OSLO/NEW YORK (Reuters) - Investors holding 24 percent of shares in videoconferencing firm Tandberg TAA.OL snubbed a $3 billion bid from Cisco Systems Inc (CSCO.O), hoping they could force the U.S. network equipment maker to offer more money.
Some analysts said Cisco has plenty of cash and could sweeten its bid to get the 90 percent shareholder approval it needs, but others believed it would play hardball given that no other bidders have emerged for Tandberg.
The group of 21 shareholders in the Norwegian company said in a statement that Cisco’s 153.50 crowns-per-share offer ($27.61) was inadequate, although they did not suggest another price.
“We think the price is too low,” said Amund Lunde, chief executive of life insurance group Oslo Pensjonsforsikring, a shareholder with 1 percent of Tandberg’s stock and among the group of shareholders refusing Cisco.
Brokerage SEB Enskilda said in a statement that shareholders were convinced Tandberg will generate “strong returns as an independent company,” though they are open to evaluating a higher offer from Cisco or another company.
Investors were cautious about betting on a much higher bid, sending Tandberg shares just 1.9 percent higher to 155.50 crowns. The main Oslo index .OSEBX was down 0.2 percent.
Analyst Tore Tonseth in Argo Securities said Tandberg shares could drop to 120-130 crowns if Cisco walked away.
Cisco declined to comment on the shareholders’ move, but repeated its previous statement that it is offering “a fair price” and its bid has been recommended by Tandberg’s board.
The one-month tender period for Tandberg shareholders began on October 9, and Cisco needs acceptances from at least 90 percent of shareholders to acquire the company.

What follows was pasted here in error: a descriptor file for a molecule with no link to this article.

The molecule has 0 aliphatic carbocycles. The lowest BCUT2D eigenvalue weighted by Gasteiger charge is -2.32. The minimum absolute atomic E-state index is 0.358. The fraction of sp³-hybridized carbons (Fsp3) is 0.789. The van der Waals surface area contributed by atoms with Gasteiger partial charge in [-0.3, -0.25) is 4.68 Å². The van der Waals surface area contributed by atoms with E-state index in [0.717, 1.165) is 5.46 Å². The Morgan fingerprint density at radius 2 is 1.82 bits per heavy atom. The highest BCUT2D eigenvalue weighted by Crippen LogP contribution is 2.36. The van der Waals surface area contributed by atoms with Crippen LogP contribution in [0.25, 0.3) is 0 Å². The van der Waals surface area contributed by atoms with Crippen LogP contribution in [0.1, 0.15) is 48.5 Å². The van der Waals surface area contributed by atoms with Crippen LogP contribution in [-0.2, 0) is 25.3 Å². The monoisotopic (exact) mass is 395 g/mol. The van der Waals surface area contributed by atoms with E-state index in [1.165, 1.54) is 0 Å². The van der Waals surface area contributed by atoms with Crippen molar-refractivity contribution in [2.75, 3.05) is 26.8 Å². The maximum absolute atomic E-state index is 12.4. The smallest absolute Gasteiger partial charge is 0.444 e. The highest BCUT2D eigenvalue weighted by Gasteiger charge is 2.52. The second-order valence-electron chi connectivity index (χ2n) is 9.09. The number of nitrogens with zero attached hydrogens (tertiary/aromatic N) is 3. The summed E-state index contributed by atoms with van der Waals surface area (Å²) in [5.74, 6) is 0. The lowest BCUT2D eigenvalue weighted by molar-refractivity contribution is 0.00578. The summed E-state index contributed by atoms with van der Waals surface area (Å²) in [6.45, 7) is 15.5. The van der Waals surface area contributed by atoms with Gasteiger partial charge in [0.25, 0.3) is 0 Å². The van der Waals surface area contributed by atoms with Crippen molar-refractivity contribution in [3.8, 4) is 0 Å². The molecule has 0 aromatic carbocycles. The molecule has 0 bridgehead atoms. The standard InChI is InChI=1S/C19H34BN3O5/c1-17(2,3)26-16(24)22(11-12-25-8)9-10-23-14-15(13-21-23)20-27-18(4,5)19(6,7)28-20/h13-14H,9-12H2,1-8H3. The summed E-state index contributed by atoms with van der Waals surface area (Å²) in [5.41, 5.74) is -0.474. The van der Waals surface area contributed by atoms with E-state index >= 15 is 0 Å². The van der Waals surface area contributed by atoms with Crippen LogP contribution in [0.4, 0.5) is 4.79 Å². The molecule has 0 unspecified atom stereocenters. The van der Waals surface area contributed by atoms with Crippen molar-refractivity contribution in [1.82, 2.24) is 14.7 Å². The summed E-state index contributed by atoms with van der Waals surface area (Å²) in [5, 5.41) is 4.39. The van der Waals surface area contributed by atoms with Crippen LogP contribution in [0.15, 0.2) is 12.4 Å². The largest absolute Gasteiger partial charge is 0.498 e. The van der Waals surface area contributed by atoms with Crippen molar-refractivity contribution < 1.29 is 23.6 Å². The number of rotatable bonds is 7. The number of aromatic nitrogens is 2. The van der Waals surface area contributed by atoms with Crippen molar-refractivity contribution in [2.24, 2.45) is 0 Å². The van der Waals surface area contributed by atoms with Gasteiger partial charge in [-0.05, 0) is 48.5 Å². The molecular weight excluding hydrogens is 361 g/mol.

Cisco’s offer values Tandberg at about 23 times next year’s projected earnings, slightly above U.S. rival Polycom’s PLCM.O multiple of 21.7. The market premium Cisco offered was only 11 percent, but then Tandberg’s shares had already risen sharply in recent months on takeover speculation.
Some analysts said Cisco may be willing to pay more to dominate the fast-growing videoconferencing market, where it currently competes with Hewlett-Packard Co (HPQ.N) and others.
“We believe it is not unthinkable that Cisco will pay up to 170 crowns per share,” said Fredrik Thoresen in DnB NOR Markets.
William Blair & Co. analyst Jason Ader said Cisco had presented the bid as such a highly strategic deal that it was unlikely to abandon it. “Walking away now would be contradictory and puzzling to Cisco shareholders, especially given Cisco’s huge cash reserves,” he said.
Cisco ended its last quarter with $33.6 billion in cash, cash equivalents and investments. The company’s shares fell 0.86 percent to $24.17 in early Thursday trade.
Some analysts pointed to Cisco’s announcement this week to buy wireless equipment maker Starent Networks STAR.O at almost 40 times Starent’s 2010 earnings estimates, a multiple Cisco has not paid since it bought WebEx in 2007.
But analyst Tory Jensen of Piper Jaffray said he does not expect Cisco to raise its bid, noting there were no rival bidders and that Cisco could opt to buy Polycom or Lifesize, another videoconferencing company, instead.
“There’s been speculation Cisco’s looked at other videoconference names in the space so Tandberg shareholders better be careful not to upset Cisco and change the direction of who they want to acquire,” Jensen said.
Some said Cisco might opt to acquire a smaller stake in Tandberg instead.
Conglomerate Orkla (ORK.OL), which holds 2.2 percent of Tandberg’s stock and has earlier been seen as an activist shareholder in Norway, declined to say if it was part of the shareholder group or give comments on the bid.
One banker noted Nordic shareholders have succeeded in recent years at wringing better terms out of suitors, pointing to Ericsson (ERICb.ST) trumping a bid from Arris Group (ARRS.O) to buy Norway’s Tandberg Television in 2007. Swedish healthcare company Capio was acquired in 2006 after a private equity group lifted an original offer by 9 percent.